Trump's NATO claims and more: WEEKLY FACT CHECK

PHOTO: President Donald Trump poses with Germanys Chancellor Angela Merkel, NATO Secretary General Jens Stoltenberg, Britains Prime Minister Theresa May and others in a group photograph during the NATO summit in Brussels on July 11, 2018.PlayBrendan Smialowski/AFP/Getty Images
WATCH Trump presses NATO allies

It's been a whirlwind week overseas for the president and at times it looked as though he’d forgotten to pack his facts. He ends his seven-day European trip in Helsinki, Finland, Monday, meeting with Russian President Vladimir Putin. He’ll do so after declaring victory at a NATO summit, claiming he's secured new commitments from allies on defense spending.

That's where ABC's Fact Check Friday begins. (Your fact checker was on holiday last week so we've added one from July 3. But it's worth it. Read to the end.)

They don't pay dues

Arriving in Brussels, Belgium, this week for the NATO summit, President Trump made clear from the start he was not there to play nice - he was there to make other nations pay up.

And he's not wrong to say many members of the alliance are delinquent on their dues – nor is he the first to complain about it. This fact check rules that Trump is justified in his complaints about burden sharing. Still, he gets one big fact wrong.

First – some background on NATO defense spending. It’s an old issue. In 2016, President Obama himself famously derided some European allies as "free riders."

PHOTO: Defense Secretary Robert Gates looks on as President Barack Obama speaks in the Cabinet Room of the White House in Washington, June 22, 2010.J. Scott Applewhite/AP, FILE
Defense Secretary Robert Gates looks on as President Barack Obama speaks in the Cabinet Room of the White House in Washington, June 22, 2010.

The facts are that all 29 NATO member countries pledged in 2014 to spend at least 2 percent of their gross domestic product on national defense by the year 2024. But according to the latest NATO figures, only five countries have met that goal.

Trump is right when he points to Germany as one NATO nation that hasn’t yet met the NATO pledge to spend 2 percent of GDP on national defense.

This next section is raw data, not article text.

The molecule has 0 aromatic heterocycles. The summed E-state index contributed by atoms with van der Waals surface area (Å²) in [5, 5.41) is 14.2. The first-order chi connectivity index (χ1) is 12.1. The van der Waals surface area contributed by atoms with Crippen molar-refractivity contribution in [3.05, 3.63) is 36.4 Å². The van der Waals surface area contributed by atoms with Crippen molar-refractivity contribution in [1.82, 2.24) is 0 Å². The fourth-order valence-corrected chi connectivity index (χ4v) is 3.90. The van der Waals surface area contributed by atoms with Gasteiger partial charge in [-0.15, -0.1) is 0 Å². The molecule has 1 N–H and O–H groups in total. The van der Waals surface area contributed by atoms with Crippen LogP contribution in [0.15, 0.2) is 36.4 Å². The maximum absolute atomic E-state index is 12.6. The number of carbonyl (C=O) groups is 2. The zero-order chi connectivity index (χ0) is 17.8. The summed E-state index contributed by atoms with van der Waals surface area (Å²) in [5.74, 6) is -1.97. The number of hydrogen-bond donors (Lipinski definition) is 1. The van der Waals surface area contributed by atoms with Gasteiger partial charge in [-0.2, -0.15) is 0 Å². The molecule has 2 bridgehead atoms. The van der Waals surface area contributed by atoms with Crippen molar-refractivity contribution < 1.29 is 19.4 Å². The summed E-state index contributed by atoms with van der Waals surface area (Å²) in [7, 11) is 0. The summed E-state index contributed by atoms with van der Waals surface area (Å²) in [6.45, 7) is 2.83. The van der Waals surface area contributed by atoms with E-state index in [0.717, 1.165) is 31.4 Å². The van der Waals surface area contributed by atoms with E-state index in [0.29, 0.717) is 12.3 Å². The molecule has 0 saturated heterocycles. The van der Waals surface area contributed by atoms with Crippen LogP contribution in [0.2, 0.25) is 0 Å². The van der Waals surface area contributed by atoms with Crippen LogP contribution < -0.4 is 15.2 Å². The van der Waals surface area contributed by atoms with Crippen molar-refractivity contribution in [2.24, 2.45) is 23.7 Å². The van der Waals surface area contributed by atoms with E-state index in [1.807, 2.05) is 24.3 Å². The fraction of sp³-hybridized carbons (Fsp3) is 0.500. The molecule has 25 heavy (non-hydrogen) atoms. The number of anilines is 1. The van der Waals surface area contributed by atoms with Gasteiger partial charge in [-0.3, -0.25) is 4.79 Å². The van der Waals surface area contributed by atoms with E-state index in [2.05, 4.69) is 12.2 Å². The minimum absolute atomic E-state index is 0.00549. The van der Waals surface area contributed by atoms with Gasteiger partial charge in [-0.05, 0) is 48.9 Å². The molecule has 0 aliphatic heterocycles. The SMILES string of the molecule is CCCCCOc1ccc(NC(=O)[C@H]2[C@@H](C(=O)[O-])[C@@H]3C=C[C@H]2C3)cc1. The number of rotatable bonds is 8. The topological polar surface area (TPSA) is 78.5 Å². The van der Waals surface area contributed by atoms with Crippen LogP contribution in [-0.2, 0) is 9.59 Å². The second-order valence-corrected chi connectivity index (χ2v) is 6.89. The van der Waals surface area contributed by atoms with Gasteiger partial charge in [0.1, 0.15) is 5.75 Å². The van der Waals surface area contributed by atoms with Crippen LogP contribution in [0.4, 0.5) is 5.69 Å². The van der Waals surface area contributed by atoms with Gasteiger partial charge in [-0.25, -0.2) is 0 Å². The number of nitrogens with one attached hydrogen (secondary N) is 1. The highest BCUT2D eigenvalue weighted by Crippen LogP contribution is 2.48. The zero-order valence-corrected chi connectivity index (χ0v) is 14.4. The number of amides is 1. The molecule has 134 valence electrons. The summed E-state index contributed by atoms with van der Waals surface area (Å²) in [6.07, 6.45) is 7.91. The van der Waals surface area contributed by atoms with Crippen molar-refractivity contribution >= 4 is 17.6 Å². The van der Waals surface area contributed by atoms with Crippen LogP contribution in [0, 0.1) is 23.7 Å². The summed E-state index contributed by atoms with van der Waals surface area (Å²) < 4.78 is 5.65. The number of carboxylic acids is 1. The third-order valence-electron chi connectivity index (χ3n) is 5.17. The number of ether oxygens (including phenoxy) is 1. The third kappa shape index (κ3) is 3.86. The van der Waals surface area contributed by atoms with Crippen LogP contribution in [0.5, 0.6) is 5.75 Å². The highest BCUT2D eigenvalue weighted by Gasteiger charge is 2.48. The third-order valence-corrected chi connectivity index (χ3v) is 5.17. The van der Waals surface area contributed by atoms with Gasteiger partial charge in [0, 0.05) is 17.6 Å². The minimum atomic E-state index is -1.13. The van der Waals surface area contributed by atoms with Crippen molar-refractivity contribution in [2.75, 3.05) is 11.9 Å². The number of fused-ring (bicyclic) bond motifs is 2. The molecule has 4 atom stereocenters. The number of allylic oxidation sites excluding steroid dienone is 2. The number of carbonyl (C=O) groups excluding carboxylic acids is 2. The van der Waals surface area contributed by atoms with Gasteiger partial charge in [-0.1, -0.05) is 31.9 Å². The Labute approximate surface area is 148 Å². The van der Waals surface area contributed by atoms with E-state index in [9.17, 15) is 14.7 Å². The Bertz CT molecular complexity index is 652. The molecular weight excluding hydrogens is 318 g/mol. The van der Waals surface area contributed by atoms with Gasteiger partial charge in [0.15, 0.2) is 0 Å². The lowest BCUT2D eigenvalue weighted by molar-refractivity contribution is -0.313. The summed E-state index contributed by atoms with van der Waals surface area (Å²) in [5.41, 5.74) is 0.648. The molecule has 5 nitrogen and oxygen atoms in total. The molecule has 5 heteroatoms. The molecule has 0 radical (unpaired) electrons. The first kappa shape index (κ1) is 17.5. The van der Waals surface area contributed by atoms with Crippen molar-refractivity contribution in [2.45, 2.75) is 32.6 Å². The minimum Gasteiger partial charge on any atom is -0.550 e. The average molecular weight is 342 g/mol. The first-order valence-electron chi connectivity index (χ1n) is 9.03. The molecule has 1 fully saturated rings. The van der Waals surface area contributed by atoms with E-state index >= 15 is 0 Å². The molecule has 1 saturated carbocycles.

But here's where he's wrong. He's said repeatedly that those countries now owe the United States back pay. He said it again on Wednesday to NATO's Secretary General Jens Stoltenberg during a confrontational breakfast meeting. "Frankly, many countries owe us a tremendous amount of money for many years back, where they're delinquent, as far as I'm concerned."

That's not true because that's not how it works. The pledge is to spend money on national defense, not to pay into an account or to another country. These allies are short-changing their own defense, and in turn their ability to jointly defend other NATO nations – including the U.S. That's what's got the president upset. And again, he's not wrong about that.

PHOTO: German Chancellor Angela Merkel, NATO Secretary-General Jens Stoltenberg and President Donald Trump attend a family photo during a summit of heads of state and government at NATO headquarters in Brussels on July 11, 2018.Geert Vanden Wijngaert/AP
German Chancellor Angela Merkel, NATO Secretary-General Jens Stoltenberg and President Donald Trump attend a family photo during a summit of heads of state and government at NATO headquarters in Brussels on July 11, 2018.

"They agreed to pay more, and... more quickly"

President Trump also stated, without any evidence, that all NATO members agreed on the last day of the summit to new commitments to defense spending. The problem is that none of those purported new commitments were documented, and there's no evidence NATO members have agreed to pony up any more than previously pledged.

Immediately following an emergency session of the NATO leaders on Thursday to discuss Trump's demands, the president held an unannounced press conference where he completely reversed himself on many of the criticisms he'd had of NATO just hours before, including questioning the value of the alliance itself. It was a remarkable mood swing, and he declared "everybody in the room" agreed "to pay more, and they agreed to pay it more quickly."